Our mental health is how we as people cope with being human. It includes everything that affects how we think, feel, and behave. It encompasses our emotional, psychological, and social well-being. Our mental health directly impacts our communication, decision-making, and coping skills.
We can't ignore it.
As a business consultant and licensed clinical social worker, I have helped Fortune 500 companies and local nonprofit organizations improve workplace communication. What I've noticed time and time again is that improved mental health and employee well-being are natural byproducts of healthy workplace communication.
According to "The Surgeon General's Framework for Workplace Mental Health and Well-Being," "We can build workplaces that are engines of well-being, showing workers that they matter, that their work matters, and that they have the workplace resources and support necessary to flourish."
When your employees flourish, your business flourishes. Healthy communication is inextricably intertwined with employee well-being. When you improve one, you improve both and create a workplace culture built on trust and belonging. That supports your team's well-being and increases employee engagement, reduces absenteeism, improves productivity, and decreases the frequency and intensity of conflicts. And a stronger team translates into a stronger bottom line.
What steps can you take as a leader to create an organization that is more supportive of employee mental health?
Your organization's commitment to supporting employee mental health doesn't mean much if you and other leaders don't talk about and actively support emotional health, self-awareness, coping strategies, and healthy workplace communication. Here are four steps to make a commitment that makes a difference:
Creating a healthy work environment starts with your being a self-reflective and caring leader. Notice your own behavior and how you interact with others. Are you respectful and thoughtful when communicating with your team? How do others respond to your presence? Do they seem open or uncomfortable? How do stress and feeling overwhelmed impact how you interact with others?
Practice self-awareness. Pay attention to how you come across during difficult times and high-stakes interactions. Are you showing up and being perceived the way you want to come across?
Next, create space for people to take care of themselves. Talk about the importance of self-care, healthy communication, self-awareness, and coping strategies with your fellow leaders and your team.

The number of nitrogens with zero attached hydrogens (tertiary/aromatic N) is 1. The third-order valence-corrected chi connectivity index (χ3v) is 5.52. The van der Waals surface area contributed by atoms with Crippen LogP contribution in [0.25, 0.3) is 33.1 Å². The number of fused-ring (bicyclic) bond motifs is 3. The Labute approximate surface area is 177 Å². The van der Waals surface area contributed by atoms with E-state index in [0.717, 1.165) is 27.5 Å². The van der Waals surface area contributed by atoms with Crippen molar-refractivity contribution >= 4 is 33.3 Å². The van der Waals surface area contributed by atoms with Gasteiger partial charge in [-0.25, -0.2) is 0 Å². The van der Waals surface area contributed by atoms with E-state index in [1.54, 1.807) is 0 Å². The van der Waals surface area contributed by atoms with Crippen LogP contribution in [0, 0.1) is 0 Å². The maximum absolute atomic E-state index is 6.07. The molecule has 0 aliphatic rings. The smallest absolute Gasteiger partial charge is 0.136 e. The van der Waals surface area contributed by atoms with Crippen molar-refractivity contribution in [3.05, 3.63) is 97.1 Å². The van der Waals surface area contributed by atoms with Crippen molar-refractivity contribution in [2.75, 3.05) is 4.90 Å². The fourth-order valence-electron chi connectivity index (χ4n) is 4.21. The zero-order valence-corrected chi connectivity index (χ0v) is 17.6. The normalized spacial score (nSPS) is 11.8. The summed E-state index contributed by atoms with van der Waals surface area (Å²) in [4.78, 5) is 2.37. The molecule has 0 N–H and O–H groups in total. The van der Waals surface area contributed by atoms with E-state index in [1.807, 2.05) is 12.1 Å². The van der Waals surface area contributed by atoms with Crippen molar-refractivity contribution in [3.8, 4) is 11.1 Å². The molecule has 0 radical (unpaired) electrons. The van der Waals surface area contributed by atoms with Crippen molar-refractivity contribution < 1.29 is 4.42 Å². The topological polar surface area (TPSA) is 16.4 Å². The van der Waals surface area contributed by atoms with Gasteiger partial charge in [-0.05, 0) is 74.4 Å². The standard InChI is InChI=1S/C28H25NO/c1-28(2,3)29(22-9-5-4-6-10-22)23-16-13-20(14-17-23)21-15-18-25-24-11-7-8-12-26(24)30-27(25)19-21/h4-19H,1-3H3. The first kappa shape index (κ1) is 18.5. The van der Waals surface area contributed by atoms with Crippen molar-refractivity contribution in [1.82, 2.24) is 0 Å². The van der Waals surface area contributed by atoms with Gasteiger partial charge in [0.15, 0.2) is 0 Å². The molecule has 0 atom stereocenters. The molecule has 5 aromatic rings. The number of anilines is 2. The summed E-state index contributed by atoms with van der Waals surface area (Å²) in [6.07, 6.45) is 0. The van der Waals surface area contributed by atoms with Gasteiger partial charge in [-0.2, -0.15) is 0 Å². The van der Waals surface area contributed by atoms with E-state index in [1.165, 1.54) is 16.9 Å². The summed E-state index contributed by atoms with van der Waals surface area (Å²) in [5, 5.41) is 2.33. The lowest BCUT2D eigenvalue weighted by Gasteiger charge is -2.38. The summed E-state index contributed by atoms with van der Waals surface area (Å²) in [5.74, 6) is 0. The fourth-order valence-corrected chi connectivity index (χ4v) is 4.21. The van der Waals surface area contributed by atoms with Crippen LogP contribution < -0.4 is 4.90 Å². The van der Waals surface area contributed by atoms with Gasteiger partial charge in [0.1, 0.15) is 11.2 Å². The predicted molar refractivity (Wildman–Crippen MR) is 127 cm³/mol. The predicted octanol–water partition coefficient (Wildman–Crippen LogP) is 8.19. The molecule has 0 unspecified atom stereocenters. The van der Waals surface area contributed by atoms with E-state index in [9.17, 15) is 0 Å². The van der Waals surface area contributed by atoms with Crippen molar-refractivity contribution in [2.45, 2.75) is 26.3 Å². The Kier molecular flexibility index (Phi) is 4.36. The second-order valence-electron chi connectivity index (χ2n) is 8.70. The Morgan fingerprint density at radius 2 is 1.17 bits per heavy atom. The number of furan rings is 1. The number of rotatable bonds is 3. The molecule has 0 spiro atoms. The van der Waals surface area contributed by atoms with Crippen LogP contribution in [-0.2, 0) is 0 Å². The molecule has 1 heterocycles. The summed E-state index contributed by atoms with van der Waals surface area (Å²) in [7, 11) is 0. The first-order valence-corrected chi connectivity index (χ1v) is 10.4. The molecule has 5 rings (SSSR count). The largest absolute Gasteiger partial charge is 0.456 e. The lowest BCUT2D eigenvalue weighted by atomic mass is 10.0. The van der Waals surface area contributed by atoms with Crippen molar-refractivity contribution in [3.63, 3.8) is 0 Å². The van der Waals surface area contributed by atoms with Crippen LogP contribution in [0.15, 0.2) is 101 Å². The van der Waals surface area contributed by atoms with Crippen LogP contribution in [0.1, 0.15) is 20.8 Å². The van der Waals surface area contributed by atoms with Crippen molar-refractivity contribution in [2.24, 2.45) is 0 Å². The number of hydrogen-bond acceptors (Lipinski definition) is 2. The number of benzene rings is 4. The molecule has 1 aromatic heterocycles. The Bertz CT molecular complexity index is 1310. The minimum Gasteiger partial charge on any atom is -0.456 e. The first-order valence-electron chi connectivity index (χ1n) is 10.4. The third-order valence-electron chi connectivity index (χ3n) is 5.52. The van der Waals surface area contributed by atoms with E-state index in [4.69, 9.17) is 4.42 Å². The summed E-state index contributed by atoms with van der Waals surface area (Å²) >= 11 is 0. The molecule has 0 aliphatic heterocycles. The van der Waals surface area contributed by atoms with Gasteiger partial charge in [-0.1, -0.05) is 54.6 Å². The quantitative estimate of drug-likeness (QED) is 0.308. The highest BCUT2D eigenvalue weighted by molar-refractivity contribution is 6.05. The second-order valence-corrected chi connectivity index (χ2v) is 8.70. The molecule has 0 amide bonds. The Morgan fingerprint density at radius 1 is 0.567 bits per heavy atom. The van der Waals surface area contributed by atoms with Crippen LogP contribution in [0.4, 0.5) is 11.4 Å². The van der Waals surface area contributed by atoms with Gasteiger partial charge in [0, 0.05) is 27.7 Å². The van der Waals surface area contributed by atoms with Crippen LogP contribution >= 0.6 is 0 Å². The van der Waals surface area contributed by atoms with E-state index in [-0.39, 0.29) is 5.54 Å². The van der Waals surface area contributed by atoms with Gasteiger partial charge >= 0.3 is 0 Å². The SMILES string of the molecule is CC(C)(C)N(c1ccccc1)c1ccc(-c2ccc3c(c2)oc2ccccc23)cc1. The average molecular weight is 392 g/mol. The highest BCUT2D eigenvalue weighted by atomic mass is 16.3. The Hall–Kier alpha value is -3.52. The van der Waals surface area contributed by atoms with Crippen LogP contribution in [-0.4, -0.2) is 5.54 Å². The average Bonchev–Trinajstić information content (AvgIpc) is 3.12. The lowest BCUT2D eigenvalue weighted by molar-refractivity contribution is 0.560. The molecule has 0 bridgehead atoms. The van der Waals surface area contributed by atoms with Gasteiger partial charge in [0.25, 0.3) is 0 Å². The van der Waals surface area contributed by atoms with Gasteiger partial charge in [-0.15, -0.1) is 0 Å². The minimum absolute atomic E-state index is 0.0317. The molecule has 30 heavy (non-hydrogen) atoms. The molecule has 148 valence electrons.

Create space for people to care for one another as well. When you encourage staff to connect and communicate with each other, you build a sense of community and belonging. That creates a healthy workplace culture, improving collaboration, teamwork, and productivity.
Teach your leadership team and employees how to communicate effectively. Effective communication allows people to express themselves more comfortably. It creates psychological safety and enables your leadership team and employees to address issues and problems productively. Here are a few tips you can share with your team:
To get started, you, your leadership team, and your employees can learn to be more effective communicators, increase self-awareness, and improve coping skills. These tools will support employee mental health and well-being, strengthen decision-making skills, reduce conflicts, and improve employee engagement, retention, and productivity. Ultimately, these improvements will be reflected in an increased bottom line.
I encourage you to share this article with your organization's leaders, initiate the suggested conversations, and take action to improve your workplace culture. You can help your team become more resilient and emotionally healthy. In so doing, you will create a stronger, more productive workplace culture that will thrive even during uncertain times.
©Copyright 2022 Debra Roberts, LCSW All rights reserved. No portion of this material may be reproduced without permission from the publisher.
A version of this article was initially published on Inc.com as: 3 Steps Leaders Can Take to Build a More Resilient, Emotionally Healthy Team
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